The US position in the Khashoggi conundrum

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It appears that finding the real culprits behind the alleged murder of the Saudi Washington Post journalist – one of the most complicated stories in recent times – will take far longer than expected

The whole world is currently talking about the curious case of Saudi journalist and Washington Post columnist Jamal Khashoggi, who disappeared after entering the Saudi consulate in Istanbul last week.

The incident is reminiscent of Agatha Christie's detective novels. Khashoggi was last seen a week ago while entering the consulate, as shown by a photo taken by the streets cameras of the Turkish police. Although Saudi authorities claim that he left the building soon after he entered, they cannot release any footage proving this. For some reason, the security cameras in a highly protected diplomatic mission were not recording during those moments.

But there is more solid evidence than the photo. His fiancee, whom Khashoggi handed his mobile phone to at the entrance of the consulate and told her to call the Turkish authorities if he did not come back in a few hours, bore witness to his disappearance. She said that she saw Khashoggi enter the building but never saw him leaving.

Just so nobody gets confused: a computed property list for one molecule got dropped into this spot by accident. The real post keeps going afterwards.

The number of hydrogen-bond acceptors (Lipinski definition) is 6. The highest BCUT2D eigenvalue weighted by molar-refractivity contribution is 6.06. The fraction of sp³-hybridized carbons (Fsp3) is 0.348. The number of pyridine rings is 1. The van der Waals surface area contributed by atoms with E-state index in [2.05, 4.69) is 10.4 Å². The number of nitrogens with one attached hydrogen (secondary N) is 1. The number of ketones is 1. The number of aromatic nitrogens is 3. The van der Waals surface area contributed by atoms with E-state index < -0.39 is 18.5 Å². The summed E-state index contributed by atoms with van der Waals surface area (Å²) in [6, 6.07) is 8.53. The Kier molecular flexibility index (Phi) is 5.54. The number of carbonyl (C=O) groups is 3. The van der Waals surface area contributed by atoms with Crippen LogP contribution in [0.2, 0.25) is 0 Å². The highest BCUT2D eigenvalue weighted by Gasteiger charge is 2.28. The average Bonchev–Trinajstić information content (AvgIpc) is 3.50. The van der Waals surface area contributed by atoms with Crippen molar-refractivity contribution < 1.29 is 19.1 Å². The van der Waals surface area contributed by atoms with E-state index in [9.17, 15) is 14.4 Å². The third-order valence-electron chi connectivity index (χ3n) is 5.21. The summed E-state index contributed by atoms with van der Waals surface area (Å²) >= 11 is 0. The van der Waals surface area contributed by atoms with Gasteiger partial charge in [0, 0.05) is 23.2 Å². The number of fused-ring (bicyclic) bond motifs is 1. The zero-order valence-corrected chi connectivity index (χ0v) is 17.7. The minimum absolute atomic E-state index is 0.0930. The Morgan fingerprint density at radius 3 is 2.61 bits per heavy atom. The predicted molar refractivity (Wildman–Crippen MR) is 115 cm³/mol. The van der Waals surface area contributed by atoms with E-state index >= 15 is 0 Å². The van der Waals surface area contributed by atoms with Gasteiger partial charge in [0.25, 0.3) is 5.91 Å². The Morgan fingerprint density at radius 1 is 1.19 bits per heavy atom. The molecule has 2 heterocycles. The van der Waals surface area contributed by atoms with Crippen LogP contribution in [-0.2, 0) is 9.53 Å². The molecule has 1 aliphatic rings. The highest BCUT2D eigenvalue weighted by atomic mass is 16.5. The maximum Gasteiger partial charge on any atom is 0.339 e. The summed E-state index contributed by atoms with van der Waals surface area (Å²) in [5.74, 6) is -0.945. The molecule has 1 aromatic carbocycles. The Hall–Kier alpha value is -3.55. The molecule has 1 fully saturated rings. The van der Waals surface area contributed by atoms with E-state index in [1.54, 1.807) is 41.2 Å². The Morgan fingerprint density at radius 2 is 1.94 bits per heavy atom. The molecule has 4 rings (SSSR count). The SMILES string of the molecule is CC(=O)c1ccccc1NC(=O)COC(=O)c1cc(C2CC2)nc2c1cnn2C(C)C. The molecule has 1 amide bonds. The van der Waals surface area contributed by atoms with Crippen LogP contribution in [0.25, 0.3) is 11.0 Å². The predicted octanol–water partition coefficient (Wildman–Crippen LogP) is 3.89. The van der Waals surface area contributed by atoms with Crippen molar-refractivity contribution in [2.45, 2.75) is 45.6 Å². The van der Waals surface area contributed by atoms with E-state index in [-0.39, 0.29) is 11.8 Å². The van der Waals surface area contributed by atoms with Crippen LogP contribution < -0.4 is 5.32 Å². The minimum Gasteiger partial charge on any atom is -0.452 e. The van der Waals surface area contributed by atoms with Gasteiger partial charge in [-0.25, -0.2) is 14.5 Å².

The various details regarding the case of Khashoggi covered by the media so far are only a series of educated guesses. The only certainty about the case is that whatever happened to him (whether he was killed or abducted) happened at the consulate.

Another critical question is the motivation behind such actions. The answers we can give in light of available information cannot go beyond reasonable scenarios.

Here are some alternatives. Saudi Crown Prince Mohammed bin Salman may have attempted to intimidate dissidents inside the country by making such a bold mistake. Or the crown prince's opponents inside the country aspired to hamper his rising image in the West, or a third country like Iran, might have organized a conspiracy against him by acting smarter.

The only certain thing we can say about our colleague's disappearance for now is that the U.S. will have a tough time in their policies toward Saudi Arabia since the economic and political legitimacy of U.S. President Donald Trump's relation with this Kingdom, which goes so far as to lose a journalist before the eyes of the world, will be questioned more strictly from now on.

Any stance adopted by the U.S. against its strongest regional ally in the context of Iran policies will favor Russia's image unless, of course, the deep cross-border operatives of the U.S. who are against Trump have a part in this enigmatic case.

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